Taxi drivers are planning a protest in Toronto this weekend to disrupt the NBA All-Star weekend that is happening in the city. If authorities in Toronto want to see how problematic a major taxi driver protest can be to the sporting event then the city should look to Montreal, where a major protest has caused chaos this week.
Of course, Toronto is not new to taxi drivers protesting against the UberX ridesharing process after a similar standoff in December. This time taxi associations are saying the protest will be bigger and has the potential to scupper the NBA showpiece game, which will be held outside the United States for the first time.
Hundreds of taxi drivers took to the streets of Montreal this past week, their stationary vehicles bringing the airport area of the city to a complete standstill. The mayor of Canada’s largest city, Denis Coderre, sided with the protestors and called for Uber to temporarily shut down its operations in Montreal. Pierre Elliott Trudeau International Airport was disrupted as passengers faced long wait for taxi services and highways leading to the airport were blocked. Cabbies were also seen to be aggressive towards other taxi drivers operating at the airport while the protest was in progress.
“We need a truce on the part of the taxi industry, and during that time, UberX must cease its activities,” the mayor said on Wednesday morning. “Let’s have a truce. We don’t want any excesses. We don’t want the worst to happen. It’s very emotional.”
Taxi operatives say Uber is providing unfair competition as it is operating unregulated and without the license and operation fees that burden the traditional taxi industry. The protest has drawn some criticism though, especially from the Montreal airport, which think it was unfairly targeted by the drivers:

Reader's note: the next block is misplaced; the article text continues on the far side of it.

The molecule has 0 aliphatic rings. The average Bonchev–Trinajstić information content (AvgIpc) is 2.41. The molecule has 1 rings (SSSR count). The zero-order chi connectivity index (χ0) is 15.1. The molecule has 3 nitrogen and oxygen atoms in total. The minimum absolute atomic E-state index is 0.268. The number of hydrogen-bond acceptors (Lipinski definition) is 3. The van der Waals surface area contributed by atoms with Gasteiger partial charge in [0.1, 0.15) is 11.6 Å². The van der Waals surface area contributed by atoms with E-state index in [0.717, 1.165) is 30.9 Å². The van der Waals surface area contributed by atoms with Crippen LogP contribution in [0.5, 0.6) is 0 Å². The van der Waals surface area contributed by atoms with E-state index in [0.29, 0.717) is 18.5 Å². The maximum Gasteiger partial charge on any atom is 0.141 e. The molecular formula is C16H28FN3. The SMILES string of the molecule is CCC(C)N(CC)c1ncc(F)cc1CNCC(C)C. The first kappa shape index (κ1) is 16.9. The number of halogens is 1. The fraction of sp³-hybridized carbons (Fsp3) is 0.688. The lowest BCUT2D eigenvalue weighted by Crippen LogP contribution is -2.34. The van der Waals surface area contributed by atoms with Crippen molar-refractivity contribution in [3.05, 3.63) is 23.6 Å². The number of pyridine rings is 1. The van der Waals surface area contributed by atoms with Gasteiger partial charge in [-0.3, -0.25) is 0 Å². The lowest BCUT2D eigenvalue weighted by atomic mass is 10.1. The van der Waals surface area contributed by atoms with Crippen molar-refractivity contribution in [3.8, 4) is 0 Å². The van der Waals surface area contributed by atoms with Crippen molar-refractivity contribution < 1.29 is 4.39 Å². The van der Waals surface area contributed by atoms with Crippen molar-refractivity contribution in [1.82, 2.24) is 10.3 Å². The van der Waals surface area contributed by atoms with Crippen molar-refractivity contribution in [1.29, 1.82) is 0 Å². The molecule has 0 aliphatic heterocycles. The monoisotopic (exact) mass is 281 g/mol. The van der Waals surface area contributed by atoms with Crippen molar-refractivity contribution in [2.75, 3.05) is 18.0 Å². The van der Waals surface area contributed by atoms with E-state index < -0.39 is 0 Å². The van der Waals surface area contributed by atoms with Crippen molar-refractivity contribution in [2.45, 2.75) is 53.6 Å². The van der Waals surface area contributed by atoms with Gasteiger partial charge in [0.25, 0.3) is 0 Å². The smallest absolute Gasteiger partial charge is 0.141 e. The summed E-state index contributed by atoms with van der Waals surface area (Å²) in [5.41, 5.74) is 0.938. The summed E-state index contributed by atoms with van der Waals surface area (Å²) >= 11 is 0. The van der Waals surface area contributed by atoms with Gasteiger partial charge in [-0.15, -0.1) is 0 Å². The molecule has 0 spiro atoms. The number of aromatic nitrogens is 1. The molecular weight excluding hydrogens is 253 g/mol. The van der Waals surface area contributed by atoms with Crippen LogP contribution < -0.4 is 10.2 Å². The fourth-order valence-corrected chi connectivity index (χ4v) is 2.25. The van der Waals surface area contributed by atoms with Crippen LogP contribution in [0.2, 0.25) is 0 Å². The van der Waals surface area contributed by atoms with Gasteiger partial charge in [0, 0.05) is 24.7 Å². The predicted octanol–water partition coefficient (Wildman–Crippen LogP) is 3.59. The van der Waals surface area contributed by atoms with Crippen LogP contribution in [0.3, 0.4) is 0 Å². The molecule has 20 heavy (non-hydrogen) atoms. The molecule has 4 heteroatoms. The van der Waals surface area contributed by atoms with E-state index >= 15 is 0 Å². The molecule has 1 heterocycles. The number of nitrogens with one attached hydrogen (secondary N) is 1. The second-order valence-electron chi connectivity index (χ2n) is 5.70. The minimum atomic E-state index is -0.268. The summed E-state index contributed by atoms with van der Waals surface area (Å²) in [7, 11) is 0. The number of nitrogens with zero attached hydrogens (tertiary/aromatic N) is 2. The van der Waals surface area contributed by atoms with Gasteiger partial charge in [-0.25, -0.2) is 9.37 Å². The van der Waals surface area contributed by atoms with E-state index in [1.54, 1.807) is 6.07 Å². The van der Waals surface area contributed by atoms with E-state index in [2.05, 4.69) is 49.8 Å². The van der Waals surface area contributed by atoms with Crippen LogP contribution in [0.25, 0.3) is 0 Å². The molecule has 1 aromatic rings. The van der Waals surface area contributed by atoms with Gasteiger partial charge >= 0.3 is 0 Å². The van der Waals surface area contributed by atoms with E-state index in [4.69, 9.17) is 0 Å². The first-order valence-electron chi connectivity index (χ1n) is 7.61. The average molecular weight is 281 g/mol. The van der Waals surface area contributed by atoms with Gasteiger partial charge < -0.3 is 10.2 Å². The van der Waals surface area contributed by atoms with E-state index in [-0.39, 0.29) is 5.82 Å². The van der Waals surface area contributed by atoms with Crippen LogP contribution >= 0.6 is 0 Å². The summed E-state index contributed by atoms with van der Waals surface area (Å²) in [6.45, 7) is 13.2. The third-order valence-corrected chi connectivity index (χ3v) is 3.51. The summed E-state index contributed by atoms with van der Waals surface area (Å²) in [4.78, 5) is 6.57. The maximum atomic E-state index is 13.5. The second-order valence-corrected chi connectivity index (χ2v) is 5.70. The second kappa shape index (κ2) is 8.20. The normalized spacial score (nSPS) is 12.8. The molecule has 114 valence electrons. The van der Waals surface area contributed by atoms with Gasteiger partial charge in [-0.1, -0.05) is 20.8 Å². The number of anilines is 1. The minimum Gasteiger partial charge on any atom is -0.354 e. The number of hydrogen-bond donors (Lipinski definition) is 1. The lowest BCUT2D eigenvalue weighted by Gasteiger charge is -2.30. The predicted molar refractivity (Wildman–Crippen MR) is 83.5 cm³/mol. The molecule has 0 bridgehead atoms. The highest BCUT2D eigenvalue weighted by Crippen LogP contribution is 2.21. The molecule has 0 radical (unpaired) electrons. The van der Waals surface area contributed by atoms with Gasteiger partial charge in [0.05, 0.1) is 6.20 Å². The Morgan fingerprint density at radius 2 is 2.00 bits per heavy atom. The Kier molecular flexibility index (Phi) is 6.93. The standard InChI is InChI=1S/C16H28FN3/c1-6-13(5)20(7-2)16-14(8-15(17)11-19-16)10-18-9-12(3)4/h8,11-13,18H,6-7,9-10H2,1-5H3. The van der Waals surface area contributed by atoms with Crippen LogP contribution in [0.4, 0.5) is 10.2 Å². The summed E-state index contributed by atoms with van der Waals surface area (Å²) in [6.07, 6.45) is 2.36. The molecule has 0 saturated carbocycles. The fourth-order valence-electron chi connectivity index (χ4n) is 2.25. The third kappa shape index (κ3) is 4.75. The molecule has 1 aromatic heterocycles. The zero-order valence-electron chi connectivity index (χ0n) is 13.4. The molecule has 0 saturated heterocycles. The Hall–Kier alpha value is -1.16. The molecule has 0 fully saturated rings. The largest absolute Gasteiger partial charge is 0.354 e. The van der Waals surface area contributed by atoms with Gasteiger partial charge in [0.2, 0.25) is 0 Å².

“We’re disappointed that we were taken hostage by the taxi industry, since we are following all the rules,” said Christiane Beaulieu, a spokeswoman for Aéroports de Montréal. “We deplore that we were easy prey, and [the protesters] used us to make a point.”
Uber also spoke out against the protest, expressing disappointment that Mayor Coderre continues to support taxi drivers, while saying it continues to operate in the city.
“It is unfortunate to see that once again Mayor Coderre is seeking to protect the monopoly interests of the taxi industry while overlooking the majority of Montrealers who have made clear their desire for safe, reliable and affordable transportation options,” Jean-Christophe de Le Rue, a spokesman for the service, said in a statement on Wednesday.
“While taxi drivers are protesting, UberX drivers are on the road serving Quebeckers.”